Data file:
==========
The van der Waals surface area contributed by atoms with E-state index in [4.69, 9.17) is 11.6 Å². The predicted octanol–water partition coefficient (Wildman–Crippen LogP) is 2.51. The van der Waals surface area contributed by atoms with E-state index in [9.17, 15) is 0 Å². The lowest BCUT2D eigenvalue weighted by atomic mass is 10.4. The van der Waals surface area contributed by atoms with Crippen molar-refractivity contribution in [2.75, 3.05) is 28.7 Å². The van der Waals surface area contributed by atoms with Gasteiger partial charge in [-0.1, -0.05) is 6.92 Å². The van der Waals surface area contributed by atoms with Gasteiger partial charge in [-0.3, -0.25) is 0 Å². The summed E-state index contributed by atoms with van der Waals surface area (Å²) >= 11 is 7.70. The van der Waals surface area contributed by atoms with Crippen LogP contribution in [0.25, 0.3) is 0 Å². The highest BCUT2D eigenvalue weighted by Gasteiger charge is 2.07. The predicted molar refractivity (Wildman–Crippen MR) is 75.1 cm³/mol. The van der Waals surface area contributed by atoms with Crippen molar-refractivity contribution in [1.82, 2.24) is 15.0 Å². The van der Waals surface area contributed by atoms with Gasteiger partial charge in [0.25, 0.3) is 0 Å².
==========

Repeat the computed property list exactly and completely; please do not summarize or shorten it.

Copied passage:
The van der Waals surface area contributed by atoms with E-state index in [4.69, 9.17) is 11.6 Å². The predicted octanol–water partition coefficient (Wildman–Crippen LogP) is 2.51. The van der Waals surface area contributed by atoms with E-state index in [9.17, 15) is 0 Å². The lowest BCUT2D eigenvalue weighted by atomic mass is 10.4. The van der Waals surface area contributed by atoms with Crippen molar-refractivity contribution in [2.75, 3.05) is 28.7 Å². The van der Waals surface area contributed by atoms with Gasteiger partial charge in [-0.1, -0.05) is 6.92 Å². The van der Waals surface area contributed by atoms with Gasteiger partial charge in [-0.3, -0.25) is 0 Å². The summed E-state index contributed by atoms with van der Waals surface area (Å²) >= 11 is 7.70. The van der Waals surface area contributed by atoms with Crippen LogP contribution in [0.25, 0.3) is 0 Å². The highest BCUT2D eigenvalue weighted by Gasteiger charge is 2.07. The predicted molar refractivity (Wildman–Crippen MR) is 75.1 cm³/mol. The van der Waals surface area contributed by atoms with Crippen molar-refractivity contribution in [1.82, 2.24) is 15.0 Å². The van der Waals surface area contributed by atoms with Gasteiger partial charge in [0.25, 0.3) is 0 Å².